We celebrated the start of the Australia Day long weekend by driving out to Brighton le Sands on Botany Bay for some fish and chips on the beach after work on Friday. I grew up in a seaside holiday town, so I am no stranger to fish and chips. Here, then, are my reflections after a year and a bit in Oz. It boils down to this:
Chips. Aussies can’t do chips. Well, OK, that’s a little unfair - and they often produce something considerably superior to “fries” - but they cannot do chips as well as the Brits and Irish. There is a reason that “chippy” or “chipper” are common affectionate slang for fish and chip shops - you cannot beat chips from a good chippy. Big, fat, slightly greasy chips with salt and vinegar. Yum. It may not be the most healthy thing but it’s one of the few food items that I really miss.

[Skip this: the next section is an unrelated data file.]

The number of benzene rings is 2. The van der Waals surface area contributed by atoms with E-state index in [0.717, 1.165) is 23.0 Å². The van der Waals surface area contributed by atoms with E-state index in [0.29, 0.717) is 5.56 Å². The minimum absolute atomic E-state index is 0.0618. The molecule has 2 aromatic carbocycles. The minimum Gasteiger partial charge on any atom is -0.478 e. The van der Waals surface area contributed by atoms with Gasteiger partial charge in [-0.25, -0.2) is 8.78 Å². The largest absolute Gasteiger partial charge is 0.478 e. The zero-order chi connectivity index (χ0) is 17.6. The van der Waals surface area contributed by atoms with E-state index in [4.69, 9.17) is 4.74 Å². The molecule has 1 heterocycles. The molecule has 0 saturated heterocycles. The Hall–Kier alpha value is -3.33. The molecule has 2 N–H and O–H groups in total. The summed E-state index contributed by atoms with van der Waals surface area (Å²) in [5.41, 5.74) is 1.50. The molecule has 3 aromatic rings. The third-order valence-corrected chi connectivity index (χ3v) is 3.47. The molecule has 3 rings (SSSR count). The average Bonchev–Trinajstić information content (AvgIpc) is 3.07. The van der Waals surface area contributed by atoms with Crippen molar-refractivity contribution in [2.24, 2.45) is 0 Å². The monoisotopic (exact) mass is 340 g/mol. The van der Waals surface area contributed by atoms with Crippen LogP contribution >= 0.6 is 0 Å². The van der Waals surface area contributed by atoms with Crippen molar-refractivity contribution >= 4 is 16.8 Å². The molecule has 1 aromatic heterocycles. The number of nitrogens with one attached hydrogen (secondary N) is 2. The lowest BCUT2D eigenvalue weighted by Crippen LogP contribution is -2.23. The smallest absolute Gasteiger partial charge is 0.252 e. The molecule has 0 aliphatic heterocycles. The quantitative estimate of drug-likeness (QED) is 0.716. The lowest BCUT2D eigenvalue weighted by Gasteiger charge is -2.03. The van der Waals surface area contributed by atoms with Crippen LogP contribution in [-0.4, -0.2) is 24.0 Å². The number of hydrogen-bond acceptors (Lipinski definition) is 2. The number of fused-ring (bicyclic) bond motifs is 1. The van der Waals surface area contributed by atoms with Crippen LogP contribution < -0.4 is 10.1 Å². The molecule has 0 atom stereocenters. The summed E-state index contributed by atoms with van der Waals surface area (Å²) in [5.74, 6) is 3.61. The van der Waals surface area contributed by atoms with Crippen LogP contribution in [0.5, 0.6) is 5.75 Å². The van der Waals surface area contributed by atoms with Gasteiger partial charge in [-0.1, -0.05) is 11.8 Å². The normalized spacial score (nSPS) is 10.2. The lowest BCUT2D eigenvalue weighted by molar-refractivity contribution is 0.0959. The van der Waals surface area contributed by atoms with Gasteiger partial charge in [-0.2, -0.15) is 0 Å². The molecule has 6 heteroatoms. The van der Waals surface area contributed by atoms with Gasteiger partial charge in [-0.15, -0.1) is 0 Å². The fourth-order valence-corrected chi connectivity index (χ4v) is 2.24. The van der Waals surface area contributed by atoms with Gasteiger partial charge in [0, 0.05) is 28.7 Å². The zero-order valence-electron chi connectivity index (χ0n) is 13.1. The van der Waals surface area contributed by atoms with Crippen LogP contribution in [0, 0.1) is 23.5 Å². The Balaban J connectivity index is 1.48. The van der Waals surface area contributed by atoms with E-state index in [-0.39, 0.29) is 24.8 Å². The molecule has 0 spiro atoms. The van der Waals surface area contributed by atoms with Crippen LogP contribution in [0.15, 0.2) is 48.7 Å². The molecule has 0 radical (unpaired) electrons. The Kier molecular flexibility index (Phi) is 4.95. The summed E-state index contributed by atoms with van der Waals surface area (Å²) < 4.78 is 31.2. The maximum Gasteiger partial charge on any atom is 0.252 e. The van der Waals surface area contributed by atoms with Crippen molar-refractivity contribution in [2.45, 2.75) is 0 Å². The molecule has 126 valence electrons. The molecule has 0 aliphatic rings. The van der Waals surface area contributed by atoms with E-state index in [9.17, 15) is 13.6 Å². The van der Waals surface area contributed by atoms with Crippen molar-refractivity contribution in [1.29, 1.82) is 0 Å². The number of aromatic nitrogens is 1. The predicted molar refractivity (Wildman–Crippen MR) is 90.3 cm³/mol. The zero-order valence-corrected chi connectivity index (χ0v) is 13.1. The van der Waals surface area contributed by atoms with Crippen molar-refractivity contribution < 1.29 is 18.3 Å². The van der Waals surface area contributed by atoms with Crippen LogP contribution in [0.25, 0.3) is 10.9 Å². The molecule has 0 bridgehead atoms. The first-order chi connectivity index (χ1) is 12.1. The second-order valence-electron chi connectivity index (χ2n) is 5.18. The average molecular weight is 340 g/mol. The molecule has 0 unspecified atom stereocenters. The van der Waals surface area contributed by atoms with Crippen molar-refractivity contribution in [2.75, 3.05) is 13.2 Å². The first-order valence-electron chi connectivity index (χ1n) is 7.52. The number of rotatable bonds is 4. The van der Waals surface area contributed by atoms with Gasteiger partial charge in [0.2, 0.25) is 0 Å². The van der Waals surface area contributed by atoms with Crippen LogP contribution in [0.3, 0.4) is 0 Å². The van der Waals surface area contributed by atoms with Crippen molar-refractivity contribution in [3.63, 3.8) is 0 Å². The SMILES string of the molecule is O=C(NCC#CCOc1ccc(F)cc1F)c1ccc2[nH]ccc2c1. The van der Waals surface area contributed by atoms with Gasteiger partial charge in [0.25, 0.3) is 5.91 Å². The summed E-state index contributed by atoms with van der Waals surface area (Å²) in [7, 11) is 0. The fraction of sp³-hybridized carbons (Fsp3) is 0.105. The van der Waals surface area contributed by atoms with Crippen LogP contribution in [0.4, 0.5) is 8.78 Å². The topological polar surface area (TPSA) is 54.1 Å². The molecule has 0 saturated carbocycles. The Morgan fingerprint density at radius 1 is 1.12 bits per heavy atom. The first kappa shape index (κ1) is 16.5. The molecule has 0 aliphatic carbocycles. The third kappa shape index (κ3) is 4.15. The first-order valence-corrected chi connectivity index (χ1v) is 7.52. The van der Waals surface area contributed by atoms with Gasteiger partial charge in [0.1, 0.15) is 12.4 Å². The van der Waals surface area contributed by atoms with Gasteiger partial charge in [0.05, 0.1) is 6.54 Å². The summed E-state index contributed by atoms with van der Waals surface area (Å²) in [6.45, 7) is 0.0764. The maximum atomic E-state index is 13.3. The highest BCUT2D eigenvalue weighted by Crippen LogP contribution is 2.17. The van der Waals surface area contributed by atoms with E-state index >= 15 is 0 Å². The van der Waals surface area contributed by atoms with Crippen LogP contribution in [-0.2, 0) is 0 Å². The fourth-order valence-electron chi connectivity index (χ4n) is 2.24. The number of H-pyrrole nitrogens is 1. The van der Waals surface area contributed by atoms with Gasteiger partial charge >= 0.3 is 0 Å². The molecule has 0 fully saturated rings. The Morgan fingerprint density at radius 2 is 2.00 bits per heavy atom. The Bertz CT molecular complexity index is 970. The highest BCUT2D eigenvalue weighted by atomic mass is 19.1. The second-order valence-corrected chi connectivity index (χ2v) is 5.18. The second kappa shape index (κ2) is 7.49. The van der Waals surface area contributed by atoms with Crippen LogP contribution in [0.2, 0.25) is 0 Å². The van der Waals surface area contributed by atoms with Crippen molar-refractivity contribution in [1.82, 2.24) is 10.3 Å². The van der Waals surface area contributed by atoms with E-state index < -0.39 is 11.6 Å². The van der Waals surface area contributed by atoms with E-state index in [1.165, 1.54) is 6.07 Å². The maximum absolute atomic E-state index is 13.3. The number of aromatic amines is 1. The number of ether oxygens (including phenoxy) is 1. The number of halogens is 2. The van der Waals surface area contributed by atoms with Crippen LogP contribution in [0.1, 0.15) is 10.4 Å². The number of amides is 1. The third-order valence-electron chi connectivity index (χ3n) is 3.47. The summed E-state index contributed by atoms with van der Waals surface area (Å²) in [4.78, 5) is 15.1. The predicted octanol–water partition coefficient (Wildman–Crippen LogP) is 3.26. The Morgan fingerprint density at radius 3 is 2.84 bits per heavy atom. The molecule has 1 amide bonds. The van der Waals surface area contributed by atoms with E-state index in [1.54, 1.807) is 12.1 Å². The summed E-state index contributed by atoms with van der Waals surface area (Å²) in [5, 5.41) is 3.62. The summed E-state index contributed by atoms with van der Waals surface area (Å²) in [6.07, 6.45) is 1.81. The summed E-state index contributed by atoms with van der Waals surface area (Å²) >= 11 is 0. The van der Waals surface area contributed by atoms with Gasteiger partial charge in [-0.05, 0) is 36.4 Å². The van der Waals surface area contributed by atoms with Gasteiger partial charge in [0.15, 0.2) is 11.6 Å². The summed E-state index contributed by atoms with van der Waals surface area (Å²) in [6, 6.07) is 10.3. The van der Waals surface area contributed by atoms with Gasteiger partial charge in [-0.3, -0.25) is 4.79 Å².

Indeed, the rest of the fayre on offer is somewhat secondary and fish are only one of a number of different accompaniments for your chips. Pies, kebabs, scampi, burgers and all sorts of unhealthy items like battered sausage (or nowadays, a battered anything) are on offer.
The best chips ever? Well, Leo Burdock in Dublin stakes a good claim on that one.
Fish. As indicated, the average British or Irish fish and chip shop does not focus so much on the fish, and there are usually only 3 or 4 different types of fish available (cod, haddock and some kind of flat fish such as plaice or sole being most common, I think) in addition to scampi. In Australia, the choice of fish can be quite overwhelming, and will include several other kinds of seafood (calamari, prawns, oysters etc.).
Conclusion. The overal verdict, therefore, is a draw. If you fancy chips, then Australia’s not the place. (Although the wdespread availability of chicken salt does go some way in terms of compensation.) However, if you want a good selection of really fresh, tasty fish, I think Australia is the winner. (Unless, I suspect, you are away from the coast - but more that 85% of Aussies live within 50km of the coast.)